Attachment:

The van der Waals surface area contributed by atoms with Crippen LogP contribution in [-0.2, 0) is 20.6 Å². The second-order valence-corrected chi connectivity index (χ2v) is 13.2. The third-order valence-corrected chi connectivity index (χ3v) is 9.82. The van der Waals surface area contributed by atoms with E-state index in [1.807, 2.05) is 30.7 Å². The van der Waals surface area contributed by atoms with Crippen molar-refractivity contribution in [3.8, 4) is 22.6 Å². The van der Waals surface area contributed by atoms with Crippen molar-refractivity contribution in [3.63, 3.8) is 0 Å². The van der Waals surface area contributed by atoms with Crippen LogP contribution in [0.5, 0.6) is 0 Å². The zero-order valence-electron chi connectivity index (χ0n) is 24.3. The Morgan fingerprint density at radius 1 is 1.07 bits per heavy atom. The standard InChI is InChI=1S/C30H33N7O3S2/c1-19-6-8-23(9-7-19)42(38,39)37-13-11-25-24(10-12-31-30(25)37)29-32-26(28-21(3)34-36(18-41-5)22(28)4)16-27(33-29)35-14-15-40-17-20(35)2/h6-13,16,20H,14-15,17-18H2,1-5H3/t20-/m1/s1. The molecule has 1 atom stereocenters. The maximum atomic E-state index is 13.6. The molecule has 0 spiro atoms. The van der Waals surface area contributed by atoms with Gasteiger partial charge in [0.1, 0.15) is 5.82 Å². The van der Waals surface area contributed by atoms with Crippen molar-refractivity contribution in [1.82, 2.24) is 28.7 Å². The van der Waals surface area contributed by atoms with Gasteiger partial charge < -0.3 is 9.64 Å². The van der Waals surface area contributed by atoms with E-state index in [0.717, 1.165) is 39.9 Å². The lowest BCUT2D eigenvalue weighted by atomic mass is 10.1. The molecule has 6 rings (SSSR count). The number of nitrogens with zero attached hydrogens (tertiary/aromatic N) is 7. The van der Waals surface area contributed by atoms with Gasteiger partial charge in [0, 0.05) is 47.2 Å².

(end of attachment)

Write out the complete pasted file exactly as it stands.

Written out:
The van der Waals surface area contributed by atoms with Crippen LogP contribution in [-0.2, 0) is 20.6 Å². The second-order valence-corrected chi connectivity index (χ2v) is 13.2. The third-order valence-corrected chi connectivity index (χ3v) is 9.82. The van der Waals surface area contributed by atoms with E-state index in [1.807, 2.05) is 30.7 Å². The van der Waals surface area contributed by atoms with Crippen molar-refractivity contribution in [3.8, 4) is 22.6 Å². The van der Waals surface area contributed by atoms with Crippen molar-refractivity contribution in [3.63, 3.8) is 0 Å². The van der Waals surface area contributed by atoms with Crippen LogP contribution in [0.5, 0.6) is 0 Å². The zero-order valence-electron chi connectivity index (χ0n) is 24.3. The Morgan fingerprint density at radius 1 is 1.07 bits per heavy atom. The standard InChI is InChI=1S/C30H33N7O3S2/c1-19-6-8-23(9-7-19)42(38,39)37-13-11-25-24(10-12-31-30(25)37)29-32-26(28-21(3)34-36(18-41-5)22(28)4)16-27(33-29)35-14-15-40-17-20(35)2/h6-13,16,20H,14-15,17-18H2,1-5H3/t20-/m1/s1. The molecule has 1 atom stereocenters. The maximum atomic E-state index is 13.6. The molecule has 0 spiro atoms. The van der Waals surface area contributed by atoms with Gasteiger partial charge in [0.1, 0.15) is 5.82 Å². The van der Waals surface area contributed by atoms with Crippen molar-refractivity contribution in [1.82, 2.24) is 28.7 Å². The van der Waals surface area contributed by atoms with Gasteiger partial charge < -0.3 is 9.64 Å². The van der Waals surface area contributed by atoms with E-state index in [0.717, 1.165) is 39.9 Å². The lowest BCUT2D eigenvalue weighted by atomic mass is 10.1. The molecule has 6 rings (SSSR count). The number of nitrogens with zero attached hydrogens (tertiary/aromatic N) is 7. The van der Waals surface area contributed by atoms with Gasteiger partial charge in [0, 0.05) is 47.2 Å².